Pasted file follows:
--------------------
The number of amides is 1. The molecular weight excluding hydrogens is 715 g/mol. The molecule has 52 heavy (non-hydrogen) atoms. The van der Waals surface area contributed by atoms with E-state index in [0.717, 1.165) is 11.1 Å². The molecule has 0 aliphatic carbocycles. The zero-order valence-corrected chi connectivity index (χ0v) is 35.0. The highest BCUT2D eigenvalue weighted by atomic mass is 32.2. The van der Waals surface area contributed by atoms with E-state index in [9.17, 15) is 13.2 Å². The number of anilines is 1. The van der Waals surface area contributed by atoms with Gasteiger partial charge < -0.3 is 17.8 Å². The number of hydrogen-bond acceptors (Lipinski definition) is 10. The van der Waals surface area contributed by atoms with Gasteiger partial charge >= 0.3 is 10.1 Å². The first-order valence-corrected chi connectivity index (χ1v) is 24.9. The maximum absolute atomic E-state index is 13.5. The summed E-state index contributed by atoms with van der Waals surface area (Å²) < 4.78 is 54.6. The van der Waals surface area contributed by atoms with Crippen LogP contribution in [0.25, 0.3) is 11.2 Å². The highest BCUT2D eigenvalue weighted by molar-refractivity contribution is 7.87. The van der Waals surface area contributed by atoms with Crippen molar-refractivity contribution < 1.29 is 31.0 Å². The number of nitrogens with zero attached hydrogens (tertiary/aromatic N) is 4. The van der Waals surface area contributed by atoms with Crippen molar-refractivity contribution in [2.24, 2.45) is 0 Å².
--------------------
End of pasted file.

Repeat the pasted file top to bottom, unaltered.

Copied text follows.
The number of amides is 1. The molecular weight excluding hydrogens is 715 g/mol. The molecule has 52 heavy (non-hydrogen) atoms. The van der Waals surface area contributed by atoms with E-state index in [0.717, 1.165) is 11.1 Å². The molecule has 0 aliphatic carbocycles. The zero-order valence-corrected chi connectivity index (χ0v) is 35.0. The highest BCUT2D eigenvalue weighted by atomic mass is 32.2. The van der Waals surface area contributed by atoms with E-state index in [9.17, 15) is 13.2 Å². The number of anilines is 1. The van der Waals surface area contributed by atoms with Gasteiger partial charge < -0.3 is 17.8 Å². The number of hydrogen-bond acceptors (Lipinski definition) is 10. The van der Waals surface area contributed by atoms with Gasteiger partial charge >= 0.3 is 10.1 Å². The first-order valence-corrected chi connectivity index (χ1v) is 24.9. The maximum absolute atomic E-state index is 13.5. The summed E-state index contributed by atoms with van der Waals surface area (Å²) < 4.78 is 54.6. The van der Waals surface area contributed by atoms with Crippen LogP contribution in [0.25, 0.3) is 11.2 Å². The highest BCUT2D eigenvalue weighted by molar-refractivity contribution is 7.87. The van der Waals surface area contributed by atoms with Crippen molar-refractivity contribution < 1.29 is 31.0 Å². The number of nitrogens with zero attached hydrogens (tertiary/aromatic N) is 4. The van der Waals surface area contributed by atoms with Crippen molar-refractivity contribution in [2.24, 2.45) is 0 Å².